The country's major rest home chains are facing a legal battle over pay as the unions representing aged care workers bring proceedings under the Equal Pay Act.

The Service and Food Workers Union (SFWU) and the NZ Nurses Organisation are filing applications with the Employment Relations Authority today against BUPA, Metlifecare, Oceania, Presbyterian Support, Radius and Ryman Healthcare.

The unions claim very low pay is endemic in the residential aged care sector because of the gender of its workers, who are predominantly women.

SFWU organiser Penny Clark said caregivers were signing up to take the cases because they knew they would not be paid fairly until the gender pay gap was closed.


"Kristine Bartlett took a case for equal pay earlier in the year, and even though it's being appealed, we are confident that she'll win. That's why we expect thousands of caregivers all around the country to take cases too.

"An estimated 30,000 women working in aged care have been underpaid and undervalued for too long."

NZ Nurses Organisation aged care industrial adviser David Wait said the cases were just the beginning.

"Over the next year we expect thousands of caregivers in be involved in legal action demanding equal pay.

"The work caregivers and health care assistants do for our vulnerable elderly is incredibly important in our society.

"We will all lose if we don't recognise the value of the work with a fair and decent pay rate that's equal to what would be paid if the sector were male-dominated."

Mr Wait said a big part of achieving equal pay was for the Government to step up and fund residential aged care providers properly.

"We're hoping this legal action will encourage the Government to do the right thing."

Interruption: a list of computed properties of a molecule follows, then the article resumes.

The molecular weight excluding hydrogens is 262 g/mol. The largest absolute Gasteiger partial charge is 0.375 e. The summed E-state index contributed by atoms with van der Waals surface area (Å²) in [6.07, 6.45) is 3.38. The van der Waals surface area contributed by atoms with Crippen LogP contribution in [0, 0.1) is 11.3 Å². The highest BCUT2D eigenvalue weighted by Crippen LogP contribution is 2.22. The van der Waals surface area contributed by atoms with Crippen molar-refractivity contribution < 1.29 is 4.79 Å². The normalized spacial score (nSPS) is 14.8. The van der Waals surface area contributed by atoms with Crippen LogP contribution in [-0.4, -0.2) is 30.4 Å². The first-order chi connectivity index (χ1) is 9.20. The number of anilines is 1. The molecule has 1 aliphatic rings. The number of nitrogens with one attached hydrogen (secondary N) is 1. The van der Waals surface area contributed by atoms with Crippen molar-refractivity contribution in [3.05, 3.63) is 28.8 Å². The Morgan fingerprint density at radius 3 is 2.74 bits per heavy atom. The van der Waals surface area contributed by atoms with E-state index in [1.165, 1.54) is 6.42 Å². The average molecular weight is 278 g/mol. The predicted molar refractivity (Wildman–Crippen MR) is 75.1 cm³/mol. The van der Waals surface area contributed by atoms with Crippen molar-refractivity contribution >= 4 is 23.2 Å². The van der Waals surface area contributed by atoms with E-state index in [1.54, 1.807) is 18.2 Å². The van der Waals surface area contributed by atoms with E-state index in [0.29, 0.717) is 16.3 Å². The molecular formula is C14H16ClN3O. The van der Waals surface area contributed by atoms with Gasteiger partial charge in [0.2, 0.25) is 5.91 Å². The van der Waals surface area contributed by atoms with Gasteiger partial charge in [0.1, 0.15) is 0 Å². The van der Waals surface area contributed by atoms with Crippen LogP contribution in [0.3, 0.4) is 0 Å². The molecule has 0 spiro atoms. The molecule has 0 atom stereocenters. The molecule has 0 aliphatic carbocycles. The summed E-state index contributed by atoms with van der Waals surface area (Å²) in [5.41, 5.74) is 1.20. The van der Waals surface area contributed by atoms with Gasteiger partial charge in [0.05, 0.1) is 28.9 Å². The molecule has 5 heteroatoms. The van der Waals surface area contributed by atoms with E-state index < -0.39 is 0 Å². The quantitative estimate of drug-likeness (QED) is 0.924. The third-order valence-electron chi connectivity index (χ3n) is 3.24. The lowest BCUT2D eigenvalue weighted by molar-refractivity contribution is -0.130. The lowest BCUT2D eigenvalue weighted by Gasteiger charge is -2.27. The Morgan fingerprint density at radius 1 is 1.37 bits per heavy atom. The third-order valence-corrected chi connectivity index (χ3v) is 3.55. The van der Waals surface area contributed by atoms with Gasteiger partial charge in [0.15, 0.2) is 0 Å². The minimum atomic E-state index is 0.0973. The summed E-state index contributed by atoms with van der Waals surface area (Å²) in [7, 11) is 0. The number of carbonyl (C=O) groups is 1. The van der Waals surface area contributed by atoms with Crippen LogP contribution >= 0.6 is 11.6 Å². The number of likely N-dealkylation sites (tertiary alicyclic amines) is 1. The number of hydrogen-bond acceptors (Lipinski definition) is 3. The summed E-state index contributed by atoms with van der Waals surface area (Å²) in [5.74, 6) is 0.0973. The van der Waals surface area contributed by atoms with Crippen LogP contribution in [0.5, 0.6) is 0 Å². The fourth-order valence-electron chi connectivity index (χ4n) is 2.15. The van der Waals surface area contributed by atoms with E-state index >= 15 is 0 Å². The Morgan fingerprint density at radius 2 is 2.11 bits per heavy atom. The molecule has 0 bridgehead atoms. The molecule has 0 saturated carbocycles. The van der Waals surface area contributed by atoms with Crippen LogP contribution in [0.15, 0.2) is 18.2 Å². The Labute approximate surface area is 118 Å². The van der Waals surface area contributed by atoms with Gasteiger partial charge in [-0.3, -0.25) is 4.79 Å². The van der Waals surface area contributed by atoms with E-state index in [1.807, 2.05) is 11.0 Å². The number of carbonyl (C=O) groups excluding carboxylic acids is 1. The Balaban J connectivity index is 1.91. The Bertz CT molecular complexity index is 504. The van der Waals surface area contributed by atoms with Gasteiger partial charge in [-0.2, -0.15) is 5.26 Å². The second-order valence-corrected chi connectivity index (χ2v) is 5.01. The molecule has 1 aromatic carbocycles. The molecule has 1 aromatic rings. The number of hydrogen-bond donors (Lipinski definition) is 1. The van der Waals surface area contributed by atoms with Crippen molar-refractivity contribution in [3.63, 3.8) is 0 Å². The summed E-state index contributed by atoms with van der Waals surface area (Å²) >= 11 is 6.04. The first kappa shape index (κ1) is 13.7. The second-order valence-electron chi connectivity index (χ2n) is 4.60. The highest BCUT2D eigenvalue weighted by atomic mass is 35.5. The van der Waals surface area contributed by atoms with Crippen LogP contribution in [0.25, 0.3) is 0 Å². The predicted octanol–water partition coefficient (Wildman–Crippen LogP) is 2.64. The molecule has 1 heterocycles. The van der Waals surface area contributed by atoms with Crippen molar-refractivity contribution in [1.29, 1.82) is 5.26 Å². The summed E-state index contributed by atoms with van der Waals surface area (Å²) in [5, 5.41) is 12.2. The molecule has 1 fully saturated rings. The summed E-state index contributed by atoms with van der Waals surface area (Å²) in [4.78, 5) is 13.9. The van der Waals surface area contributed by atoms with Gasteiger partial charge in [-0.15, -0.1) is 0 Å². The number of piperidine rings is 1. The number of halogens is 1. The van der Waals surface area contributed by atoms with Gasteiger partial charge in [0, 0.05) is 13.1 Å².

Mr Wait said some 400 applications to the ERA had been filed on behalf of hundreds of caregivers at homes around the country - about 200 per union.

The applications were effectively the same as those filed by the SFWU on behalf Lower Hutt caregiver Kristine Bartlett, which resulted in a landmark ruling paving the way for gender pay equality.

In August, the Employment Court found in favour of Ms Bartlett, who argued the $14.32 an hour she was paid by Terranova Homes was a result of gender discrimination under the Equal Pay Act.

The court did not challenge the fact that Terranova paid its four male caregivers at the same rate as its 106 female caregivers, but it ruled that the four male caregivers were not a big enough comparator group to establish whether the low pay rates for the largely-female workforce were discriminatory.

Terranova Homes is appealing the decision, with the case due to be heard in the Court of Appeal in February.

Mr Wait said the unions had asked the ERA to wait for the outcome of the appeal before hearing the new cases.

He anticipated the cases would be heard together, with thousands more workers expected to join the action next year.

Mr Wait said it was not known how much a successful outcome could end up costing the aged care companies, as the appeal would have to be decided before a wage rate could be set.

But a 2010 report by the Human Rights Commission found the cost of paying caregivers the same as DHB-employed health care assistants would be $139 million to $141 million a year.

Mr Wait said the caregivers were significantly underpaid.

"I wouldn't be surprised if the result of Kristine's case is actually that these people should be paid more than health care assistants with the district health board."

Read more: Herald's 'Inside our rest homes' series